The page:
Photo by Michal Jarmoluk via Pixabay

Home décor and styles change all the time. One of the main things to remember before getting ready to completely remodel is choosing the right contractor. Although there are many contractors in the area, making sure they are able to do the job correctly makes all the difference. What are some things you should be looking for?

  • Recommendations

Getting input from friends and family, or a reputable association of contractors can help you create a list of contractors that could handle your project.

  • Interview

Once you have your list, it’s time to interview those contractors. Ask the following questions: Can you handle a project of this magnitude? Do you have samples of your work? Can I speak to previous clients? Do you use subcontractors? Are you licensed? Do you have insurance? This step can help you narrow the list even further and decide who you want to meet in person.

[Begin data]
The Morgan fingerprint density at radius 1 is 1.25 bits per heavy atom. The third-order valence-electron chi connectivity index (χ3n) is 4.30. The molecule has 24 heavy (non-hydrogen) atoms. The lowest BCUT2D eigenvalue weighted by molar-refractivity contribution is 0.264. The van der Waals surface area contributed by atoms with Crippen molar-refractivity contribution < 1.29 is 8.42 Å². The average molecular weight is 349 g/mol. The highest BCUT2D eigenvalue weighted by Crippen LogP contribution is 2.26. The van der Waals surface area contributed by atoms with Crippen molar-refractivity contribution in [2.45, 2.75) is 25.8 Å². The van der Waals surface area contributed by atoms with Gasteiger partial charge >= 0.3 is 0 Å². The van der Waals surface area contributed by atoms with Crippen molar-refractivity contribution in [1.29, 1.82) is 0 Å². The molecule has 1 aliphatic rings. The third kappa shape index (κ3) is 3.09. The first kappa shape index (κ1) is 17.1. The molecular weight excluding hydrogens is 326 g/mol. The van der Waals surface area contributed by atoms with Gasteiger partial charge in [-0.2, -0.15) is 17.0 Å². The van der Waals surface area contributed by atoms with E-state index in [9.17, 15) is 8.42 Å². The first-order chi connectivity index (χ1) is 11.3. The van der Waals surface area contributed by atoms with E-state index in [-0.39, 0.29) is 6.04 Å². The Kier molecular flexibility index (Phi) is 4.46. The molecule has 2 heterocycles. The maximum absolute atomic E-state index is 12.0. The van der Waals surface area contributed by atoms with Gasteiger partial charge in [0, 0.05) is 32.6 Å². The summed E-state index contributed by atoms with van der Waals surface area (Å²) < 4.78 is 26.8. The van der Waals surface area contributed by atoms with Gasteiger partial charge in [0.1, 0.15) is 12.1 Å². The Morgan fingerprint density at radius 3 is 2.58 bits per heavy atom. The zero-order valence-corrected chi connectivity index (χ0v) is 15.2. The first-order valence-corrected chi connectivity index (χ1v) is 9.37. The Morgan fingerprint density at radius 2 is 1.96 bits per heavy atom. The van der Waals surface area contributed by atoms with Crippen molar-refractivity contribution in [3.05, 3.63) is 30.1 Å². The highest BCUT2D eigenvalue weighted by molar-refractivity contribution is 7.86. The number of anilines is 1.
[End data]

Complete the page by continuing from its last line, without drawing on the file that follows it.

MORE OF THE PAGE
• Meet the contractors

Once you’ve established who made the cut, it’s time to have a face-to-face meeting. It’s during this meeting where you will determine whether they are a good fit. They should be able to answer any questions you have with ease, provide their licenses, and start to formulate a quote.

  • Do your homework

Call the references the contractors have given you. Did the contractor ask to see the blueprint when you had your meeting? If they didn’t, they aren’t your ideal contractor. A quote can’t be made if they don’t know what they will be working on. Also, you want to discard the lowball quote. Quality work isn’t cheap.

  • Discuss the project and finances

Once you’ve selected the final contractor and agreed upon the estimate, it’s time to find out how their billing structure is set up. You should never pay a contractor all the money up front. Even with glowing reviews, contractors can slip up. Don’t put yourself in that position.

  • Timelines and agreements